- With which professional societies/organizations (e.g. AACC) are you involved?
I have been a member of the AACC and the CSCC (Canadian Society of Clinical Chemists) since 1986, and board certified by both the ABCC and the CACB (Canadian Academy of Clinical Biochemistry). Currently, I am also a fellow of the NACB as well as the CACB (Canada), and a very active member of the IFCC serving a number of roles in that organization (Vice Chair of the Publications Division; Chair, IFCC Committee on Public Relations).
- How did you get started in these organizations and what advice do you have for young people wanting to get involved?
I joined both AACC and CSCC in late 1980s when I was a fellow in the Clinical Chemistry training program at the University of Toronto. I have encouraged our young trainees to become members so that they can take advantage of the many benefits offered to members (most importantly a subscription to Clinical Chemistry and Clinical Biochemistry journals).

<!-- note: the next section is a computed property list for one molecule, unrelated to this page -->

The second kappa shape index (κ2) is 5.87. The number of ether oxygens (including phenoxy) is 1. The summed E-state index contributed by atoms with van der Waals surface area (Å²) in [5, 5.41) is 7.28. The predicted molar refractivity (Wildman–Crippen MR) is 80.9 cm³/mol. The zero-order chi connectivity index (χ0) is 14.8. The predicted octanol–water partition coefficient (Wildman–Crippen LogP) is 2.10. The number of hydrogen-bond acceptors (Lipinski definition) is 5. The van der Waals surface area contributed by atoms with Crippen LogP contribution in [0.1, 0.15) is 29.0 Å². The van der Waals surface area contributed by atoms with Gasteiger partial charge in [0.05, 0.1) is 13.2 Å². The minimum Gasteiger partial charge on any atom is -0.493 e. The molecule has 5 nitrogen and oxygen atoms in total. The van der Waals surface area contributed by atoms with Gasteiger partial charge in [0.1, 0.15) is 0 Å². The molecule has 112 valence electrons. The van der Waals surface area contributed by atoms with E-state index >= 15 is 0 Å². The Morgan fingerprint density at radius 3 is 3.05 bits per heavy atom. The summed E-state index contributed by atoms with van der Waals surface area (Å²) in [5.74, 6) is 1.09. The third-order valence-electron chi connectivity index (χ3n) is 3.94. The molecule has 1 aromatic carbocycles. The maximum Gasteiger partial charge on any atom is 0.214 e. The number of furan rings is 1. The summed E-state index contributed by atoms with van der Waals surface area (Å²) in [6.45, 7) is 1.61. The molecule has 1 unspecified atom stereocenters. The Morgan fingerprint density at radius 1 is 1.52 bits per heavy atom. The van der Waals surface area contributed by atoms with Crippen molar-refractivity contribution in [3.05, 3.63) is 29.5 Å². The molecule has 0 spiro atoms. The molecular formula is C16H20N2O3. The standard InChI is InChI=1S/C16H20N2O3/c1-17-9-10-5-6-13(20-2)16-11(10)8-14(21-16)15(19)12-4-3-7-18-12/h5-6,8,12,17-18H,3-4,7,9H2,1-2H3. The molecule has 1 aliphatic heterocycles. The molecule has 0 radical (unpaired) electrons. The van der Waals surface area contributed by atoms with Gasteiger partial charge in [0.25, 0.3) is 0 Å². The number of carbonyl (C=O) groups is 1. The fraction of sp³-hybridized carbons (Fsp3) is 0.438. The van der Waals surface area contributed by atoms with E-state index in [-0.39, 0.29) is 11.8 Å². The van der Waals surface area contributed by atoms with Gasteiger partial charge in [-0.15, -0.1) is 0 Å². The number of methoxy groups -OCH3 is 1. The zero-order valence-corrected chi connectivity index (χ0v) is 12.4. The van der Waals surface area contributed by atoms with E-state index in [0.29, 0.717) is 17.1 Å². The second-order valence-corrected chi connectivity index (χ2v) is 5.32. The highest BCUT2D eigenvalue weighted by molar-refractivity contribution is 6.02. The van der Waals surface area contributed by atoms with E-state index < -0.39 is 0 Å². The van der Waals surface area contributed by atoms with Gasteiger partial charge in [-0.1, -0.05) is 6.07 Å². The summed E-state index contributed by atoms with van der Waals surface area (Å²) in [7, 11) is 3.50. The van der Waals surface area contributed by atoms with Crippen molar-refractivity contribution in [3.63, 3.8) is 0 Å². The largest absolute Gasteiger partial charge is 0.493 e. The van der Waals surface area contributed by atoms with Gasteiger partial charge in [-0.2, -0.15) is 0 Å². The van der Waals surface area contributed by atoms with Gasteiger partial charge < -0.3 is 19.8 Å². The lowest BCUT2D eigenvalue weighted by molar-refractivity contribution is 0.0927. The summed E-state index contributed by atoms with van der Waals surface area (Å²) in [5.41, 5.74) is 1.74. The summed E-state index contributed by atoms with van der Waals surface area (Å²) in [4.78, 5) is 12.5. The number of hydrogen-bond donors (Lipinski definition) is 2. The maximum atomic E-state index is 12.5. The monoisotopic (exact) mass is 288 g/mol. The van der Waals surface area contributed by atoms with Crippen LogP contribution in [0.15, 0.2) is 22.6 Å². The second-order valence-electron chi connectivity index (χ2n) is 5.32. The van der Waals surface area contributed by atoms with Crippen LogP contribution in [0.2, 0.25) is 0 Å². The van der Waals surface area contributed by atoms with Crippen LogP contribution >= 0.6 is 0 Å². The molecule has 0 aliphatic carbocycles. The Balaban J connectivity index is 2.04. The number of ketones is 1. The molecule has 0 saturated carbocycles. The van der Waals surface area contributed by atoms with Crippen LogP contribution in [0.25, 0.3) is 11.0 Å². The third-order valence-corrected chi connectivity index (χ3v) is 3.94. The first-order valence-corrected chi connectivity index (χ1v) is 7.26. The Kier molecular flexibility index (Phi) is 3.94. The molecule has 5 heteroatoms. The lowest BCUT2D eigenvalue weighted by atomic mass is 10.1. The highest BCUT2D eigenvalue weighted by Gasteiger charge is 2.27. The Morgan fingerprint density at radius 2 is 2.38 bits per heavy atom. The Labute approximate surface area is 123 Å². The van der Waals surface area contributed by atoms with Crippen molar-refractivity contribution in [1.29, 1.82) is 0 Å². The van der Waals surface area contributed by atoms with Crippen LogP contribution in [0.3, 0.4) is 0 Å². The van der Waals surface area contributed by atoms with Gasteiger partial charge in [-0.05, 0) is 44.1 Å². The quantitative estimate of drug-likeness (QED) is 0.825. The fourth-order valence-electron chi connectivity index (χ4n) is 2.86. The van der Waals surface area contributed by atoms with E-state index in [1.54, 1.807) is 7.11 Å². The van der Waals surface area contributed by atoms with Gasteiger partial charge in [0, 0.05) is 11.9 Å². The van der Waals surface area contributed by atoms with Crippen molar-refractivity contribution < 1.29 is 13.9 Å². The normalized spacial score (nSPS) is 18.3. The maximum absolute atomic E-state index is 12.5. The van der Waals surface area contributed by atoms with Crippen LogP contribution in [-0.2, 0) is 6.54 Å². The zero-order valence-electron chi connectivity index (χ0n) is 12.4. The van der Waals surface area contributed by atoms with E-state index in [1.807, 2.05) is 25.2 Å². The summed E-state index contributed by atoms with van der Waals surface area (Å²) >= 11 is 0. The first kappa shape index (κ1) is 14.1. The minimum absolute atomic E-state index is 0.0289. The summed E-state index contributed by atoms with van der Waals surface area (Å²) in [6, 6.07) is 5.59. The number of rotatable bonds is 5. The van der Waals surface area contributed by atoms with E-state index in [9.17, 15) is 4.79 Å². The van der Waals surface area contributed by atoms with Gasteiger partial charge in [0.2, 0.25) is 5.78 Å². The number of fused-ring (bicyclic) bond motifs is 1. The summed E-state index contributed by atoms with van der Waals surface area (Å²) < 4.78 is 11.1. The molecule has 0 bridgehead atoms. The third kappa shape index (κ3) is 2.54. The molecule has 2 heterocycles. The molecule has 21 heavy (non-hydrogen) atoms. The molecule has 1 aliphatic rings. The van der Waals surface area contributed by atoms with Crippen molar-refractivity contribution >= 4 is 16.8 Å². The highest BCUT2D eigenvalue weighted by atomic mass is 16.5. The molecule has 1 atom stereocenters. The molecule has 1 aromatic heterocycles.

- What area(s) do you specialize in and what initiated your interest in this (these) area(s)?
My main areas of specialty are pediatric clinical chemistry, as well as basic and applied research into mechanisms of insulin resistance and lipid/lipoprotein disorders. My interest in basic mechanistic research began when I took my first faculty position in 1988. I wanted to be active in both clinical chemistry service as well as research. To me, research is a very important component of what we do as clinical chemists and ensures our involvement in new innovations and discoveries beyond delivery of routine clinical laboratory service. My interest in pediatric clinical chemistry largely began in 1998 when I became the division head of clinical chemistry at the Hospital for Sick Children in Toronto. The most important initiative in this area for me has been the implementation of the CALIPER project to address the critical gaps that currently exist in pediatric reference intervals. More information on CALIPER can be found at www.caliperproject.ca